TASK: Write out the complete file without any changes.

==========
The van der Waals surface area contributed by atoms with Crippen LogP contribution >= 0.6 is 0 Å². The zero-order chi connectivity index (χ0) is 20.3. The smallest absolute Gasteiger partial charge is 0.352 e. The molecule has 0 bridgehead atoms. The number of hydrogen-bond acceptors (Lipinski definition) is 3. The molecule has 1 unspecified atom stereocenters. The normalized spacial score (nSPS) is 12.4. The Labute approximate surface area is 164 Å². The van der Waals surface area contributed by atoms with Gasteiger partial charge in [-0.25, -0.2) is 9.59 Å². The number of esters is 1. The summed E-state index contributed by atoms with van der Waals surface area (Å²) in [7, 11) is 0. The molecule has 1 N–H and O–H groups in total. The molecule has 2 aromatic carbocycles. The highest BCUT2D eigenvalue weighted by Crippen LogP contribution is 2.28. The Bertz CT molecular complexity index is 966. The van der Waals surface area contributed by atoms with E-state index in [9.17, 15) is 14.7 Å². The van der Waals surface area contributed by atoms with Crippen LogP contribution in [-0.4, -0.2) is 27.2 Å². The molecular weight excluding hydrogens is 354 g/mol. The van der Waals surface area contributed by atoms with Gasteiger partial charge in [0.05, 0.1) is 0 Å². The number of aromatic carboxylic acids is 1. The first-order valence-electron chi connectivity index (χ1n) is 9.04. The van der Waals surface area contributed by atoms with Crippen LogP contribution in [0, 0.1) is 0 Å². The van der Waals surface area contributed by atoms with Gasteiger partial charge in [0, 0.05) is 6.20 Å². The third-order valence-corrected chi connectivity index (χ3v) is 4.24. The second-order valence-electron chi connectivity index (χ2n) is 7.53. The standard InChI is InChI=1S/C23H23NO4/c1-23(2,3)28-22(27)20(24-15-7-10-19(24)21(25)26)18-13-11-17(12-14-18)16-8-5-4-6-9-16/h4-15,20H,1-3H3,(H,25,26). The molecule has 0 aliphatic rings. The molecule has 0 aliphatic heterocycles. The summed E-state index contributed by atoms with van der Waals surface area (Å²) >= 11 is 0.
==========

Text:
The van der Waals surface area contributed by atoms with Crippen LogP contribution >= 0.6 is 0 Å². The zero-order chi connectivity index (χ0) is 20.3. The smallest absolute Gasteiger partial charge is 0.352 e. The molecule has 0 bridgehead atoms. The number of hydrogen-bond acceptors (Lipinski definition) is 3. The molecule has 1 unspecified atom stereocenters. The normalized spacial score (nSPS) is 12.4. The Labute approximate surface area is 164 Å². The van der Waals surface area contributed by atoms with Gasteiger partial charge in [-0.25, -0.2) is 9.59 Å². The number of esters is 1. The summed E-state index contributed by atoms with van der Waals surface area (Å²) in [7, 11) is 0. The molecule has 1 N–H and O–H groups in total. The molecule has 2 aromatic carbocycles. The highest BCUT2D eigenvalue weighted by Crippen LogP contribution is 2.28. The Bertz CT molecular complexity index is 966. The van der Waals surface area contributed by atoms with E-state index in [9.17, 15) is 14.7 Å². The van der Waals surface area contributed by atoms with Crippen LogP contribution in [-0.4, -0.2) is 27.2 Å². The molecular weight excluding hydrogens is 354 g/mol. The van der Waals surface area contributed by atoms with Gasteiger partial charge in [0.05, 0.1) is 0 Å². The number of aromatic carboxylic acids is 1. The first-order valence-electron chi connectivity index (χ1n) is 9.04. The van der Waals surface area contributed by atoms with Crippen LogP contribution in [0, 0.1) is 0 Å². The van der Waals surface area contributed by atoms with Gasteiger partial charge in [0, 0.05) is 6.20 Å². The third-order valence-corrected chi connectivity index (χ3v) is 4.24. The second-order valence-electron chi connectivity index (χ2n) is 7.53. The standard InChI is InChI=1S/C23H23NO4/c1-23(2,3)28-22(27)20(24-15-7-10-19(24)21(25)26)18-13-11-17(12-14-18)16-8-5-4-6-9-16/h4-15,20H,1-3H3,(H,25,26). The molecule has 0 aliphatic rings. The molecule has 0 aliphatic heterocycles. The summed E-state index contributed by atoms with van der Waals surface area (Å²) >= 11 is 0.